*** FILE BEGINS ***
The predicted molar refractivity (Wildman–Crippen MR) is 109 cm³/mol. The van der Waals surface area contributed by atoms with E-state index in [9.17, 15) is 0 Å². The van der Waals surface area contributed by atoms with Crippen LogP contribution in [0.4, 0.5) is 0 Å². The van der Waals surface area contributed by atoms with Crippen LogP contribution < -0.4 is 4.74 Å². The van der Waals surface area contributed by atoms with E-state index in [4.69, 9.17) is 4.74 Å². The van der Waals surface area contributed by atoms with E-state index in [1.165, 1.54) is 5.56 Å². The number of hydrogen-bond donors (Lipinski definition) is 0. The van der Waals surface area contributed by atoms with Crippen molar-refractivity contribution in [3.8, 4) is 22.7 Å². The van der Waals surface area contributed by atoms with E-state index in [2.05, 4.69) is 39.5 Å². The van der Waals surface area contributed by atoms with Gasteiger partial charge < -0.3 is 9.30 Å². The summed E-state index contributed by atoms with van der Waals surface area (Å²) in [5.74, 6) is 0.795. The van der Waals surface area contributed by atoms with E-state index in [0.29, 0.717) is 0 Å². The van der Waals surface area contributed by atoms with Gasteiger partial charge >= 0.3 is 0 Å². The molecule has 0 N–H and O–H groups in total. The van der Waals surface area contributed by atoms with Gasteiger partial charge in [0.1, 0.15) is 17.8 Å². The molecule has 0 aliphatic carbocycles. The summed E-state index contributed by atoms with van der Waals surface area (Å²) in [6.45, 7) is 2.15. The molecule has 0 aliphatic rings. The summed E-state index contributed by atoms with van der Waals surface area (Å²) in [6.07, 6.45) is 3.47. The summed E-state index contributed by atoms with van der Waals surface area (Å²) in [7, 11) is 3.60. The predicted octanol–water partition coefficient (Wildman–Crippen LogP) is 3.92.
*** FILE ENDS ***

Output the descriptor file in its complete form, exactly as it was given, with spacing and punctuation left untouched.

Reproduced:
The predicted molar refractivity (Wildman–Crippen MR) is 109 cm³/mol. The van der Waals surface area contributed by atoms with E-state index in [9.17, 15) is 0 Å². The van der Waals surface area contributed by atoms with Crippen LogP contribution in [0.4, 0.5) is 0 Å². The van der Waals surface area contributed by atoms with Crippen LogP contribution < -0.4 is 4.74 Å². The van der Waals surface area contributed by atoms with E-state index in [4.69, 9.17) is 4.74 Å². The van der Waals surface area contributed by atoms with E-state index in [1.165, 1.54) is 5.56 Å². The number of hydrogen-bond donors (Lipinski definition) is 0. The van der Waals surface area contributed by atoms with Crippen molar-refractivity contribution in [3.8, 4) is 22.7 Å². The van der Waals surface area contributed by atoms with E-state index in [2.05, 4.69) is 39.5 Å². The van der Waals surface area contributed by atoms with Gasteiger partial charge < -0.3 is 9.30 Å². The summed E-state index contributed by atoms with van der Waals surface area (Å²) in [5.74, 6) is 0.795. The van der Waals surface area contributed by atoms with E-state index in [0.29, 0.717) is 0 Å². The van der Waals surface area contributed by atoms with Gasteiger partial charge >= 0.3 is 0 Å². The molecule has 0 N–H and O–H groups in total. The van der Waals surface area contributed by atoms with Gasteiger partial charge in [0.1, 0.15) is 17.8 Å². The molecule has 0 aliphatic carbocycles. The summed E-state index contributed by atoms with van der Waals surface area (Å²) in [6.45, 7) is 2.15. The molecule has 0 aliphatic rings. The summed E-state index contributed by atoms with van der Waals surface area (Å²) in [6.07, 6.45) is 3.47. The summed E-state index contributed by atoms with van der Waals surface area (Å²) in [7, 11) is 3.60. The predicted octanol–water partition coefficient (Wildman–Crippen LogP) is 3.92.